The article cited American University economist Tom Hertz who claimed that “17% of whites born to the bottom 10% of families ranked by income remained there as adults, but 42% of blacks did.” Of course, Wessel could have mentioned that 83 percent of whites born in the bottom 10 percent moved up, just as 58 percent of blacks did. Far from indicating limited mobility, those statistics prove just the opposite.
The Post story took a strong pro-government approach to financial matters, arguing that the government used to be, and should be, responsible for individuals’ financial well-being. Reporter Russakoff contrasted “secure” Democrats, “protected by their union, their party and their government,” with today’s Republicans, “who feel largely on their own in a world full of risks and responsibilities, and no guarantees.” What he failed to explain was that Republicans who support Bush's ownership society do so because they believe they are responsible for their own lives. They would prefer to be “on their own” rather than to have the government dictating how their money is spent.
Like the Journal, the Post emphasized the lack of class mobility, but went even further and described a family with decreasing prospects for the future. “The grandchildren, all three generations agree, have it worse than their parents or grandparents – most dramatically in their prospects for retirement, when all gains and losses come home to roost.” While the article detailed the risks of investing, it never explained the upside, including ownership of retirement accounts and the ability to pass along earned wealth to heirs.
For all of its advocacy of government solutions, the Post inadvertently promoted traditional financial values. Russakoff mentioned that his central character, Junior Paugh, was a thrifty man. Paugh, who was held up as the picture of financial security because of secure pension plans, also placed a high value on individual savings. He invested partly in government bonds, which are a low-risk option available to the more than 3.4 million people currently benefiting from the Thrift Savings Plan, a retirement plan for federal employees. Bush's plan for personal accounts is modeled on the Thrift Savings Plan.
Another one of the retirees Russakoff interviewed said he saw a simple problem with the retirement plans of his 50-something-aged children: “They spend their money before they make it,” said 82-year-old Ed Dorsey.
The Post article emphasized the “risk” of the stock market, pointing out one interviewee could end up “as secure as her grandfather in old age” but only “if the stock market cooperates.” Although Paugh also warned that what goes up can come down, not everyone took that attitude. Kay Cody, one member of the family interviewed by Russakoff, shattered the conventional wisdom of media reports. Cody explained how she educated herself about her 401(k) and learned to manage her savings -- showing that Americans can and do take responsibility for their own futures. The Free Market Project has found in ongoing analysis of Social Security coverage that reporters portray Americans as ignorant about investing.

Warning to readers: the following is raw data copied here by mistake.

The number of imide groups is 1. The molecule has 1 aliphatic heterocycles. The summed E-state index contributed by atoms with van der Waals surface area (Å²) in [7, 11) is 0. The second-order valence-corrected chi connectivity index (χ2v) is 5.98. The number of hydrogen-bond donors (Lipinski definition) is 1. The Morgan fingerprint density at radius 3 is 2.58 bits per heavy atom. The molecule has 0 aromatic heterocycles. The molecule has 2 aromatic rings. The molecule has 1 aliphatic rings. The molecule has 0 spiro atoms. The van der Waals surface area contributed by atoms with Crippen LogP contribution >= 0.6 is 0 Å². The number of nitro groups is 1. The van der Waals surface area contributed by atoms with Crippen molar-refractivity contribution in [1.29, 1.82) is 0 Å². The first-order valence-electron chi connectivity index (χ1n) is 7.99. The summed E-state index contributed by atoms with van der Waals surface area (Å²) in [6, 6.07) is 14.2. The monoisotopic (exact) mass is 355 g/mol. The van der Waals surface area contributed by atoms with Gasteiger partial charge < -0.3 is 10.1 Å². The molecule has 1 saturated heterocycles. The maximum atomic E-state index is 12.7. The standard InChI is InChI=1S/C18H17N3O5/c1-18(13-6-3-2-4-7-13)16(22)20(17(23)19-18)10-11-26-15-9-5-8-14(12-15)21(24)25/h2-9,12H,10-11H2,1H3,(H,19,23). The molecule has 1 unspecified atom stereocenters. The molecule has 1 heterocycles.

Russakoff said 56-year-old Kay Cody “is not likely to face benefit reductions” because of Social Security reform proposals exempting those older than 55. However, the Social Security Administration has projected that the system won't pay out full benefits after 2041. Cody said she's concerned about her children and grandchildren's benefits. Yet, Russakoff's article attacked Bush's ideas for Social Security reform, which are designed to bridge this future gap in the system's finances.
While each of the articles sought a summary conclusion, the Journal’s was the most overt. Wessel ended his article with a mention that “Americans continue to cherish their self-image as a unique land where past and parentage puts no limits on opportunity, as they have for centuries.” What Wessel ignored was that much of his own article supported that position, despite his best efforts.
Assistant Editor Amy Menefee and researcher Charles Simpson contributed to this article.